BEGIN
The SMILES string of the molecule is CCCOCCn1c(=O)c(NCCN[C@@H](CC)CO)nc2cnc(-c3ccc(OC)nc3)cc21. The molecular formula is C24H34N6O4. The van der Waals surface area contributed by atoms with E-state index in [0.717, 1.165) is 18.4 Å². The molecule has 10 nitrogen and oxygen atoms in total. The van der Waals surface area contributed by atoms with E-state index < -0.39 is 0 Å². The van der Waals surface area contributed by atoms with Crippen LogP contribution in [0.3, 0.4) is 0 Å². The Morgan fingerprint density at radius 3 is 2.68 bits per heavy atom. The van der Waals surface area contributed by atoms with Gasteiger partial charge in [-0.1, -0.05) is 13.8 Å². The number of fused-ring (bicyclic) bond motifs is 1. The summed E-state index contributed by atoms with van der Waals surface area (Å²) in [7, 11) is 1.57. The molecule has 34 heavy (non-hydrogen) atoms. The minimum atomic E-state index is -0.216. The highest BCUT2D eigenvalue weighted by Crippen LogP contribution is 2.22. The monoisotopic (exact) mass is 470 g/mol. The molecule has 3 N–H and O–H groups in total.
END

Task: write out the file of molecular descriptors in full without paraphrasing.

The SMILES string of the molecule is CCCOCCn1c(=O)c(NCCN[C@@H](CC)CO)nc2cnc(-c3ccc(OC)nc3)cc21. The molecular formula is C24H34N6O4. The van der Waals surface area contributed by atoms with E-state index in [0.717, 1.165) is 18.4 Å². The molecule has 10 nitrogen and oxygen atoms in total. The van der Waals surface area contributed by atoms with E-state index < -0.39 is 0 Å². The van der Waals surface area contributed by atoms with Crippen LogP contribution in [0.3, 0.4) is 0 Å². The Morgan fingerprint density at radius 3 is 2.68 bits per heavy atom. The van der Waals surface area contributed by atoms with Gasteiger partial charge in [-0.1, -0.05) is 13.8 Å². The number of fused-ring (bicyclic) bond motifs is 1. The summed E-state index contributed by atoms with van der Waals surface area (Å²) in [7, 11) is 1.57. The molecule has 34 heavy (non-hydrogen) atoms. The minimum atomic E-state index is -0.216. The highest BCUT2D eigenvalue weighted by Crippen LogP contribution is 2.22. The monoisotopic (exact) mass is 470 g/mol. The molecule has 3 N–H and O–H groups in total.